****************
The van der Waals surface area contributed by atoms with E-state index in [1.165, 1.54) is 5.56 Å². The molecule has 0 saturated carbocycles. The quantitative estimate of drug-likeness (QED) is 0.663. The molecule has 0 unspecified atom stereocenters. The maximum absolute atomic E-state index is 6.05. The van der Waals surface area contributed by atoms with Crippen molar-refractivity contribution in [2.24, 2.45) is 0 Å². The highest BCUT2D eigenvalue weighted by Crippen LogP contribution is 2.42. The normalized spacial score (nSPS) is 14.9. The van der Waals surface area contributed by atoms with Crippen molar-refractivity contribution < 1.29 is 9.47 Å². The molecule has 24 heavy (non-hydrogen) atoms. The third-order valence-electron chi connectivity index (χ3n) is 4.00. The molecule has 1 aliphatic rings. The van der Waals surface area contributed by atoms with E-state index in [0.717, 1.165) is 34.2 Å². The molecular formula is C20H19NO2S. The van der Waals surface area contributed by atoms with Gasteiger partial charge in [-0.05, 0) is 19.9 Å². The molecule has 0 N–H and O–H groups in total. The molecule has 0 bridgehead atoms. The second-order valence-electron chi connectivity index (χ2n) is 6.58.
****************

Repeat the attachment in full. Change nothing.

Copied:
The van der Waals surface area contributed by atoms with E-state index in [1.165, 1.54) is 5.56 Å². The molecule has 0 saturated carbocycles. The quantitative estimate of drug-likeness (QED) is 0.663. The molecule has 0 unspecified atom stereocenters. The maximum absolute atomic E-state index is 6.05. The van der Waals surface area contributed by atoms with Crippen molar-refractivity contribution in [2.24, 2.45) is 0 Å². The highest BCUT2D eigenvalue weighted by Crippen LogP contribution is 2.42. The normalized spacial score (nSPS) is 14.9. The van der Waals surface area contributed by atoms with Crippen molar-refractivity contribution < 1.29 is 9.47 Å². The molecule has 24 heavy (non-hydrogen) atoms. The third-order valence-electron chi connectivity index (χ3n) is 4.00. The molecule has 1 aliphatic rings. The van der Waals surface area contributed by atoms with E-state index in [0.717, 1.165) is 34.2 Å². The molecular formula is C20H19NO2S. The van der Waals surface area contributed by atoms with Gasteiger partial charge in [-0.05, 0) is 19.9 Å². The molecule has 0 N–H and O–H groups in total. The molecule has 0 bridgehead atoms. The second-order valence-electron chi connectivity index (χ2n) is 6.58.